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World Food Programme wins Nobel Peace Prize

October 9, 2020

United Nations agency the World Food Programme has won the Nobel Peace Prize, the Norwegian Nobel Committee announced in Oslo. The organization combats hunger and famine around the world.

World Food Programme logo
Image: Niklas Elmehed for Nobel Media

The United Nations' World Food Programme (WFP), the world's largest humanitarian organization to address hunger and promote food security, has been awarded the Nobel Peace Prize.

"With this award, we wish to turn the world's eyes to the millions of people who face hunger and food poverty," Berit Reiss-Andersen, chair of the committee, announced in Oslo on Friday.

In 2019, the WFP provided assistance to close to 100 million people in 88 countries who are the victims of acute food insecurity and hunger.

The Rome-based WFP has also been instrumental in working to fight increased hunger caused by the coronavirus pandemic, Reiss-Andersen noted, adding that food insecurity is also a driving cause of conflict in the world.

Read more: Could high-tech Netherlands-style farming feed the world?

"This is a powerful reminder to the world that peace and zero hunger go hand-in-hand," the WFP wrote on Twitter.

The World Food Programme's (WFP) Berlin spokeswoman Bettina Lüscher spoke to DW after the organization was awarded the prize.

"It's amazing and very humbling. It's such a difficult job that my colleagues in the field are doing, especially now during the coronavirus when hunger has gone up."

"The thousands of [WFP] people who are driving trucks are being shot at. The trucks are being robbed. They are being held up at gunpoint by warlords. Those colleagues deserve this honor."

Lüscher also said the WFP's "task is never-ending, and the need for funds is never-ending." 

She said too few realized how food was often used as a weapon of war, and that food aid can be a force for peace if it arrives in good time: 

"Food can be a real weapon for peace if we get in before a war escalates, before a conflict escalates and bring food to people so that they are not fighting each other in order to survive, in order to get food."

German Foreign Minister Heiko Maas called the recognition "highly deserved" for the agency's work in saving millions of people from starvation and malnutrition.

British Prime Minister Boris Johnson also praised the agency. "The UK is proud to support its life-saving work in fighting hunger and famine worldwide," he said.

What is the World Food Programme?

Set up in 1962, the WFP was an experimental way to provide food aid through the UN system. Its first project provided food aid after an earthquake in northern Iran. It now has more than 17,000 staff members, with 90% based on the ground in countries where assistance is provided.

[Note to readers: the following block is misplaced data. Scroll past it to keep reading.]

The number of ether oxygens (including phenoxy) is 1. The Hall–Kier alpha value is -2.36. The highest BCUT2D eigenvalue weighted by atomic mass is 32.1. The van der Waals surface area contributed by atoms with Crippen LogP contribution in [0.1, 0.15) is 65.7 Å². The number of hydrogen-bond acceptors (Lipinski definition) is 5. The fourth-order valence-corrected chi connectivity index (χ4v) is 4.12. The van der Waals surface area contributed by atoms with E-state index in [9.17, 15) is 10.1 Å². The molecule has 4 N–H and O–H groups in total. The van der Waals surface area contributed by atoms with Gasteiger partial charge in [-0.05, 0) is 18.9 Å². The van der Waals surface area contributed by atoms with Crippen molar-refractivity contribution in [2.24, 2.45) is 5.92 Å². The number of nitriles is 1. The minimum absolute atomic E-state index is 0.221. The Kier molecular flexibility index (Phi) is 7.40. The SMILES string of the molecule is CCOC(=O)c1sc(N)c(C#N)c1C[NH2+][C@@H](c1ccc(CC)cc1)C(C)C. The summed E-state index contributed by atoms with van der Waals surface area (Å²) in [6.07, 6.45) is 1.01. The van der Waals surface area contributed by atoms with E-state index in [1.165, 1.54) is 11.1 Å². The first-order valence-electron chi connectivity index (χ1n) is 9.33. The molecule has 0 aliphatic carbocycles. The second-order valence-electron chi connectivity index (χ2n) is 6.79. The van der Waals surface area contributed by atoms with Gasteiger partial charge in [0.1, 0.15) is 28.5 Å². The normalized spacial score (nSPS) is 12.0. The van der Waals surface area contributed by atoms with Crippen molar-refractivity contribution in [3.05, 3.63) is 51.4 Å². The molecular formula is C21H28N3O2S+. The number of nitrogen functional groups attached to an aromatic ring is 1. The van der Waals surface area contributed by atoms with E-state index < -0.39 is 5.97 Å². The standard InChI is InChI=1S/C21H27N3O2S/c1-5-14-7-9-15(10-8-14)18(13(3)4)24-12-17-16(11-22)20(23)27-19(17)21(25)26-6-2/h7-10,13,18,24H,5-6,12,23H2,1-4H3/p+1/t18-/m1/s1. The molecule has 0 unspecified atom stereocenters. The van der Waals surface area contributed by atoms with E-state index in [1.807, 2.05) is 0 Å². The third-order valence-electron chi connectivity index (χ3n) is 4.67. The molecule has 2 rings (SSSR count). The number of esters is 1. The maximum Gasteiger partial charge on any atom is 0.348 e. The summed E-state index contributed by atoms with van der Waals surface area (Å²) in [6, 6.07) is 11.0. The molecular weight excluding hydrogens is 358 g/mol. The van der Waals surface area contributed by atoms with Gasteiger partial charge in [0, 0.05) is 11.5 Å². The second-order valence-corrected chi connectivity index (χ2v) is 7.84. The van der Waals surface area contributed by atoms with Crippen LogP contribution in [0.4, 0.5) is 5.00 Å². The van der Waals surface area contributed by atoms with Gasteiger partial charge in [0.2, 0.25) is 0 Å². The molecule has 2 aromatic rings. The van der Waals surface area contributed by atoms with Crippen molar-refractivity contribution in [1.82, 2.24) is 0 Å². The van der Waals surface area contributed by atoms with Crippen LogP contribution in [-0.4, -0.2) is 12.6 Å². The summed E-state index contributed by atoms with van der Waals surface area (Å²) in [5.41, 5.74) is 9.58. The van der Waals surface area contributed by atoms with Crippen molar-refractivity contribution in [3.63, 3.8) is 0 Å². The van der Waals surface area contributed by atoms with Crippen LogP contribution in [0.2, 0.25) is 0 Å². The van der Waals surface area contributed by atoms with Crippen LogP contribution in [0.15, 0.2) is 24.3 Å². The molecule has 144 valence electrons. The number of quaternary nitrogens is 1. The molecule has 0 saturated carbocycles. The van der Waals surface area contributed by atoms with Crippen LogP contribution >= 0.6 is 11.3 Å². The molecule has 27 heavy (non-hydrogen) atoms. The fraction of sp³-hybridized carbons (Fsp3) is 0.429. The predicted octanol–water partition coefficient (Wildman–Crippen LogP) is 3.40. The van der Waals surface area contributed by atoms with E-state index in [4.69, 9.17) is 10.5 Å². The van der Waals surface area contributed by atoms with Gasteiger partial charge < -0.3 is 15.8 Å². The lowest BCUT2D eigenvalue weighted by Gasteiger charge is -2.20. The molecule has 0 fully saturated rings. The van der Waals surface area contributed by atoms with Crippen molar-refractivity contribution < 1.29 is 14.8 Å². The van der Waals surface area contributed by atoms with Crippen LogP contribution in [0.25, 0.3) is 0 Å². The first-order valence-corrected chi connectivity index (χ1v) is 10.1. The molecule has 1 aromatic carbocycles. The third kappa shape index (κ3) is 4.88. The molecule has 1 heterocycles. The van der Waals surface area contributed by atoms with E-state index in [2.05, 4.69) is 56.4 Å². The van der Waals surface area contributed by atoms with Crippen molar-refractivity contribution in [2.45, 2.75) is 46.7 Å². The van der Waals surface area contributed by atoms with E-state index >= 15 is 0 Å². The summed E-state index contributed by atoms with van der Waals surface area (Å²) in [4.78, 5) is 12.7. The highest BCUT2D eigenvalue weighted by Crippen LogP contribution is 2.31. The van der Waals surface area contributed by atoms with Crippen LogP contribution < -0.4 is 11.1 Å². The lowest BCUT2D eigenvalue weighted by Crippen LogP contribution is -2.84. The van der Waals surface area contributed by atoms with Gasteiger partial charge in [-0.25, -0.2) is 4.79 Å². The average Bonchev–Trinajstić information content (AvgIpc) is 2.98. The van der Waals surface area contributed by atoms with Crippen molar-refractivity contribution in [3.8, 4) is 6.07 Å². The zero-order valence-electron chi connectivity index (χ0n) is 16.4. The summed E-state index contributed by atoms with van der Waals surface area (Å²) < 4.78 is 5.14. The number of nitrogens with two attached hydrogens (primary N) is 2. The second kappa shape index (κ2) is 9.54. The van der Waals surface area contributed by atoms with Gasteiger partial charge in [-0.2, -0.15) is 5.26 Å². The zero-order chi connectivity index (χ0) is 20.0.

The organization focuses on emergency assistance as well as rehabilitation and development aid. Around two-thirds of its work has to do with conflict-affected regions.

There was already an increase in world hunger even before the coronavirus pandemic, with the number of food-insecure people rising by 70% in the last four years. The WFP is predicting a "hunger pandemic" caused by the economic fallout of COVID-19.

Read more: Traveling to Germany: Coronavirus restrictions — questions and answers

"Before the coronavirus even became an issue, I was saying that 2020 would be facing the worst humanitarian crisis since World War II," WFP's executive director David Beasley told the UN Security Council earlier this year. "With COVID-19, we are not only facing a global health pandemic but also a global humanitarian catastrophe."

Beasley said he was "deeply humbled" by the award.

Nominees kept secret

This marks the 25th time an organization rather than an individual has been honored with the award, which has been presented 101 times since 1901.

The prize for peace differs from the other annual Nobel awards as it is awarded by the Norwegian rather than the Swedish committee, as laid out in prize founder Alfred Nobel's will.

There were 318 candidates, 211 individuals and 107 organizations. Nominations can be made by a select group, including national lawmakers, heads of state and certain international institutions. Nominees are kept secret for 50 years after the prize is awarded.

Along with enormous prestige, the prize comes with a 10-million krona ($1.1-million/€960,000) cash award and a gold medal to be handed out at a ceremony in Oslo on December 10, the anniversary of Alfred Nobel's death. This year's ceremony will be scaled down due to the pandemic.

On Monday, the Nobel Committee awarded the prize for physiology and medicine for discovering the liver-ravaging hepatitis C virus. Tuesday's prize for physics honored breakthroughs in understanding the mysteries of cosmic black holes, and the chemistry prize on Wednesday went to scientists behind a powerful gene-editing tool. The literature prize was awarded to American poet Louise Glück on Thursday for her "candid and uncompromising'' work.

Still to come next week is the prize for outstanding work in the field of economics.

ed/sms (AP, AFP)